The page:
That did a pretty good job actually; odds are no one is going to notice that. There are a couple little gaps in here, but those just look like highlights or things. Nevertheless, I could take care of that with the Spot Healing Brush tool. I could also use the Rubber Stamp tool. Just take that out. Maybe I will take that out. So that's pretty good. My telephone poll is gone there now. A lot of people question this type of work in photography, and wonder about the ethics of editing an image this way, and if you are a photojournalist unequivocally, you shouldn't be doing this.

That is a huge ethical violation, trying to present an image off as some sort of journalistic factual truth, after you have cut things out of it is just not right. I am not a photojournalist, and I've been assuming that the images that we are working here are not photojournalism images, but that they are more of fine art images. That puts you more into the realm of the painter. If you were painting this scene, you might choose simply to not paint that telephone pole in there, and for the most part, would hassle you about it. Your job, when working with a fine art image, is to create the image that evokes the emotion that you want, that conjures the sense of space that you were in there, that helps the viewer see what you were seeing.

And to that end, I don't have a problem with manipulating the image in this way to get it where I want it. Here's a more extreme example of that. Here is a location in Death Valley. A storm was breaking up again, bad weather, so I got my camera and ran out, and there was this wonderful location, this turnaround just perched right on the edge of Panamint Valley here, and as I was working up the image back at home, I thought, "This was great. It's just too bad there's nothing here." This is such a stage.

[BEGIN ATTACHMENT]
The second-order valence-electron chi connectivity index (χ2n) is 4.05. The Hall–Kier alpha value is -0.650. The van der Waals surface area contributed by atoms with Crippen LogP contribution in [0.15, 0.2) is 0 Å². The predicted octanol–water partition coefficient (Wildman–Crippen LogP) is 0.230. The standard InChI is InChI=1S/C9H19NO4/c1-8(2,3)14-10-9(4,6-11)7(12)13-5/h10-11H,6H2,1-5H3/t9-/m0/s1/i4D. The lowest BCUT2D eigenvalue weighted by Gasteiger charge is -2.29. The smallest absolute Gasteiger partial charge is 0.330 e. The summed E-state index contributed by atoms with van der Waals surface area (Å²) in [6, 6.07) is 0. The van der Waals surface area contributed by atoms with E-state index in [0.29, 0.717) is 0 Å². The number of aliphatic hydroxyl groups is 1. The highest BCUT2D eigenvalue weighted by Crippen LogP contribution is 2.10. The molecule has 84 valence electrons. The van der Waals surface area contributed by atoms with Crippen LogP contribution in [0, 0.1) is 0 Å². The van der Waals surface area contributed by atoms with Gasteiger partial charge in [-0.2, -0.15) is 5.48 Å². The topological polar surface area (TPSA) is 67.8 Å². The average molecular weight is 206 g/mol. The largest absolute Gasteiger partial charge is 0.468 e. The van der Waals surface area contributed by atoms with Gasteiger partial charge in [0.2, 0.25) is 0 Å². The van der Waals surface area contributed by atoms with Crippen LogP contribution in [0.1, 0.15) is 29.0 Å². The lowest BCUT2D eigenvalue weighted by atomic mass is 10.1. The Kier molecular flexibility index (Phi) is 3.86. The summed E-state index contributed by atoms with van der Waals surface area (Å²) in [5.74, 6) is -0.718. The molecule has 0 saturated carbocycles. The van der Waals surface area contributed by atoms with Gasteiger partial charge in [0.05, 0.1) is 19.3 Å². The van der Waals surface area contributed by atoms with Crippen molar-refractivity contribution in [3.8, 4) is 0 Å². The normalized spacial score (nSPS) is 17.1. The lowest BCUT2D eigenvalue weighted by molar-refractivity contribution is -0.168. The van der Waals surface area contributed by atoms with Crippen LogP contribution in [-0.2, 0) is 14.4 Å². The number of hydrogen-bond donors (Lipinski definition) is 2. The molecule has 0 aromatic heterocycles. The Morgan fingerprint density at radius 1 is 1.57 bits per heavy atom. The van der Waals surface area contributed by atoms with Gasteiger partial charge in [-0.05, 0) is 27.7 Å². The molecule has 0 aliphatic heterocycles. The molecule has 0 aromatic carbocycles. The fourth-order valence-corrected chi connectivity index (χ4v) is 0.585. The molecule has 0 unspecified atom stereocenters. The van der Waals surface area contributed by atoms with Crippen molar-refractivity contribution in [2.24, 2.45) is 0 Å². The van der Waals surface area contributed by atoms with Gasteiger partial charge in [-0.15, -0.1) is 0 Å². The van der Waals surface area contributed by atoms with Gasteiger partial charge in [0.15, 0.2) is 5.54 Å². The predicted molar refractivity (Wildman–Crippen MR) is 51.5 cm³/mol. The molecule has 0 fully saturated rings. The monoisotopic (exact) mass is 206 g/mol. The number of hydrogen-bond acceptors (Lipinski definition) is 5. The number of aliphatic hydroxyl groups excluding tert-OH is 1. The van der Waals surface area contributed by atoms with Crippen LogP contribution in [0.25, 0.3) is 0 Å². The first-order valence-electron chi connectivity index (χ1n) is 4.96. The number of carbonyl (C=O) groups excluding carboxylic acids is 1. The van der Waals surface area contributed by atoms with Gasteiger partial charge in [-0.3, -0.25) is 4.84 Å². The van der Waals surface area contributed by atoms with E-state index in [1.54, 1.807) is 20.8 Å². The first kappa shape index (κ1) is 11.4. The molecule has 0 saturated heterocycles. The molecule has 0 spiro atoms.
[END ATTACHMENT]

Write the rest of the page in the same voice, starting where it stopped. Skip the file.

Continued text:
Ideally what would have happened is while I was shooting some aliens would come and landed here, because that would just be exactly the right thing to go in that spot at that time. That didn't happen. And as I was looking through my images, I realized that I had another shot with a friend standing out there, and she was wearing this great red shirt, which really showed up well, and I was thinking boy, why didn't I put her in that image. That's the one where she really needs to be and then, of course, I realized, well I can. So I copied her in there, and it now has a focus up to it. That is now more of a subject and a background, even though the subject is tiny.

Yes it's a manipulation. No, that specific literal moment in time didn't actually happen. On the other hand, this image is so heavily manipulated anyway. I have made tone and color alterations, and so on and so forth. I have long given up any journalistic integrity that this image had. So retouching is just a decision you need to make for yourself, for the specific image that you are working on, and if you are thinking well landscape photography is about reporting on what a particular landscape looks like. Yes, sometimes that's true. At other times, it's a more impressionistic subjective thing, and yet other times with the combination of both, where you want to report on the feeling of the place, and the only way that you can show the truth feeling that you were having there is by doing some literal manipulation to your image.

So personal decision that you will need to make for some edits; other edits are like removing dust spots and maybe even telephone wires are a little simpler and easier to justify.